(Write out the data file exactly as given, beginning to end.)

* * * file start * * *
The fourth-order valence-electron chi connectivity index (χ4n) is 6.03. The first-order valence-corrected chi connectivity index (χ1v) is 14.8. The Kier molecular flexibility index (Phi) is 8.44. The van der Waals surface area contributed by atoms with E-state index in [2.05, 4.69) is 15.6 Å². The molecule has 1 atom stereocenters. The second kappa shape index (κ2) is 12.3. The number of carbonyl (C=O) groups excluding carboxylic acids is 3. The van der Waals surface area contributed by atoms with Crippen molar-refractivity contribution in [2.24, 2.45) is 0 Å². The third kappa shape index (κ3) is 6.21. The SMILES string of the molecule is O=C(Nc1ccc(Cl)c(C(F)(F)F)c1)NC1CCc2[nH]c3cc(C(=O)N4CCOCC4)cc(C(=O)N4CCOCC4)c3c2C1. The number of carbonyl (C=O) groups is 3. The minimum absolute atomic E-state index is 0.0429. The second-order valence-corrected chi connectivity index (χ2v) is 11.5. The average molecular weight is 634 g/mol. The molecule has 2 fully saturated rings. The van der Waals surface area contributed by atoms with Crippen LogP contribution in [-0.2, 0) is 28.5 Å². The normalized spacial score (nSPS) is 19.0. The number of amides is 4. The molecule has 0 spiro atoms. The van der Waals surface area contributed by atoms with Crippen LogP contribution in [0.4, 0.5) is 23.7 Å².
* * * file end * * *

The fourth-order valence-electron chi connectivity index (χ4n) is 6.03. The first-order valence-corrected chi connectivity index (χ1v) is 14.8. The Kier molecular flexibility index (Phi) is 8.44. The van der Waals surface area contributed by atoms with E-state index in [2.05, 4.69) is 15.6 Å². The molecule has 1 atom stereocenters. The second kappa shape index (κ2) is 12.3. The number of carbonyl (C=O) groups excluding carboxylic acids is 3. The van der Waals surface area contributed by atoms with Crippen molar-refractivity contribution in [2.24, 2.45) is 0 Å². The third kappa shape index (κ3) is 6.21. The SMILES string of the molecule is O=C(Nc1ccc(Cl)c(C(F)(F)F)c1)NC1CCc2[nH]c3cc(C(=O)N4CCOCC4)cc(C(=O)N4CCOCC4)c3c2C1. The number of carbonyl (C=O) groups is 3. The minimum absolute atomic E-state index is 0.0429. The second-order valence-corrected chi connectivity index (χ2v) is 11.5. The average molecular weight is 634 g/mol. The molecule has 2 fully saturated rings. The van der Waals surface area contributed by atoms with Crippen LogP contribution in [-0.2, 0) is 28.5 Å². The normalized spacial score (nSPS) is 19.0. The number of amides is 4. The molecule has 0 spiro atoms. The van der Waals surface area contributed by atoms with Crippen LogP contribution in [0.4, 0.5) is 23.7 Å².